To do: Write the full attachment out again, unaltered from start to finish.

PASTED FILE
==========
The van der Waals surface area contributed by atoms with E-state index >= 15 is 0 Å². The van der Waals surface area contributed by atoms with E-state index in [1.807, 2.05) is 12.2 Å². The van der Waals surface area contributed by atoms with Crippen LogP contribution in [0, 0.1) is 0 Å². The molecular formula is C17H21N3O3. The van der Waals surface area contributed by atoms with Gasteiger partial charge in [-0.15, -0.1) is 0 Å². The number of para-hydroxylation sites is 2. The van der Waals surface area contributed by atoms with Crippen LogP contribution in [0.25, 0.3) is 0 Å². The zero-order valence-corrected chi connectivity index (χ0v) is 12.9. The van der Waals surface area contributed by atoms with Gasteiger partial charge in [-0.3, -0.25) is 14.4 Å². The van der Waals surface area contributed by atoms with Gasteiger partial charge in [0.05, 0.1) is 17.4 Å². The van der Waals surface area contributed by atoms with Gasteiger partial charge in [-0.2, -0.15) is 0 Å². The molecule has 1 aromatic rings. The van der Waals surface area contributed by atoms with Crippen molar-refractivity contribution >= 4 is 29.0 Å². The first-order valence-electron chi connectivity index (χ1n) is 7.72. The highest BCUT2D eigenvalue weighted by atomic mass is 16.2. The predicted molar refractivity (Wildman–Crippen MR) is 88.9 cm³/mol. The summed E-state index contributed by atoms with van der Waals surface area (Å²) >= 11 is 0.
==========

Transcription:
The van der Waals surface area contributed by atoms with E-state index >= 15 is 0 Å². The van der Waals surface area contributed by atoms with E-state index in [1.807, 2.05) is 12.2 Å². The van der Waals surface area contributed by atoms with Crippen LogP contribution in [0, 0.1) is 0 Å². The molecular formula is C17H21N3O3. The van der Waals surface area contributed by atoms with Gasteiger partial charge in [-0.15, -0.1) is 0 Å². The number of para-hydroxylation sites is 2. The van der Waals surface area contributed by atoms with Crippen LogP contribution in [0.25, 0.3) is 0 Å². The zero-order valence-corrected chi connectivity index (χ0v) is 12.9. The van der Waals surface area contributed by atoms with Gasteiger partial charge in [-0.3, -0.25) is 14.4 Å². The van der Waals surface area contributed by atoms with Gasteiger partial charge in [0.05, 0.1) is 17.4 Å². The van der Waals surface area contributed by atoms with Gasteiger partial charge in [-0.2, -0.15) is 0 Å². The molecule has 1 aromatic rings. The van der Waals surface area contributed by atoms with Crippen molar-refractivity contribution >= 4 is 29.0 Å². The first-order valence-electron chi connectivity index (χ1n) is 7.72. The highest BCUT2D eigenvalue weighted by atomic mass is 16.2. The predicted molar refractivity (Wildman–Crippen MR) is 88.9 cm³/mol. The summed E-state index contributed by atoms with van der Waals surface area (Å²) >= 11 is 0.